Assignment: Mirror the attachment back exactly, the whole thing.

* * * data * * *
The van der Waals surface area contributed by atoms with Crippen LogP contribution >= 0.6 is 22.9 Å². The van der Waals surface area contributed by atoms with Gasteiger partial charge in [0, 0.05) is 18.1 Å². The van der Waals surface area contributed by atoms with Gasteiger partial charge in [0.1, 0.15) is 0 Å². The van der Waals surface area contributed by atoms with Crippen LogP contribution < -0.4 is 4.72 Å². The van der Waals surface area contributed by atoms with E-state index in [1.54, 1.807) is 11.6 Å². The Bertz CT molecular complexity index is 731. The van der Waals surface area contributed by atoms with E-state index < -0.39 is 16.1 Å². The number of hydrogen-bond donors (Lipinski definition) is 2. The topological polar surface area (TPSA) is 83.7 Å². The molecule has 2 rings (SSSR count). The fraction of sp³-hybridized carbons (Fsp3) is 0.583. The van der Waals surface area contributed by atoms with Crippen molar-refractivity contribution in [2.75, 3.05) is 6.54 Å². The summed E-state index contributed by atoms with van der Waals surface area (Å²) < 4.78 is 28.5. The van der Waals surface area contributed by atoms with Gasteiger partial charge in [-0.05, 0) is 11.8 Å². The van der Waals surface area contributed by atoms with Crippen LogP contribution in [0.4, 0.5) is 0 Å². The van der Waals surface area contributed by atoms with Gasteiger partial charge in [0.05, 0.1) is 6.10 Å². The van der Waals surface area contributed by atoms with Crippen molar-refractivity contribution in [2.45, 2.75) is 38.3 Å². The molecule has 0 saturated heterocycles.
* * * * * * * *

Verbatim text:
The van der Waals surface area contributed by atoms with Crippen LogP contribution >= 0.6 is 22.9 Å². The van der Waals surface area contributed by atoms with Gasteiger partial charge in [0, 0.05) is 18.1 Å². The van der Waals surface area contributed by atoms with Gasteiger partial charge in [0.1, 0.15) is 0 Å². The van der Waals surface area contributed by atoms with Crippen LogP contribution < -0.4 is 4.72 Å². The van der Waals surface area contributed by atoms with E-state index in [1.54, 1.807) is 11.6 Å². The Bertz CT molecular complexity index is 731. The van der Waals surface area contributed by atoms with E-state index < -0.39 is 16.1 Å². The number of hydrogen-bond donors (Lipinski definition) is 2. The topological polar surface area (TPSA) is 83.7 Å². The molecule has 2 rings (SSSR count). The fraction of sp³-hybridized carbons (Fsp3) is 0.583. The van der Waals surface area contributed by atoms with Crippen molar-refractivity contribution in [2.75, 3.05) is 6.54 Å². The summed E-state index contributed by atoms with van der Waals surface area (Å²) < 4.78 is 28.5. The van der Waals surface area contributed by atoms with Gasteiger partial charge in [-0.05, 0) is 11.8 Å². The van der Waals surface area contributed by atoms with Crippen LogP contribution in [0.4, 0.5) is 0 Å². The van der Waals surface area contributed by atoms with Gasteiger partial charge in [0.05, 0.1) is 6.10 Å². The van der Waals surface area contributed by atoms with Crippen molar-refractivity contribution in [2.45, 2.75) is 38.3 Å². The molecule has 0 saturated heterocycles.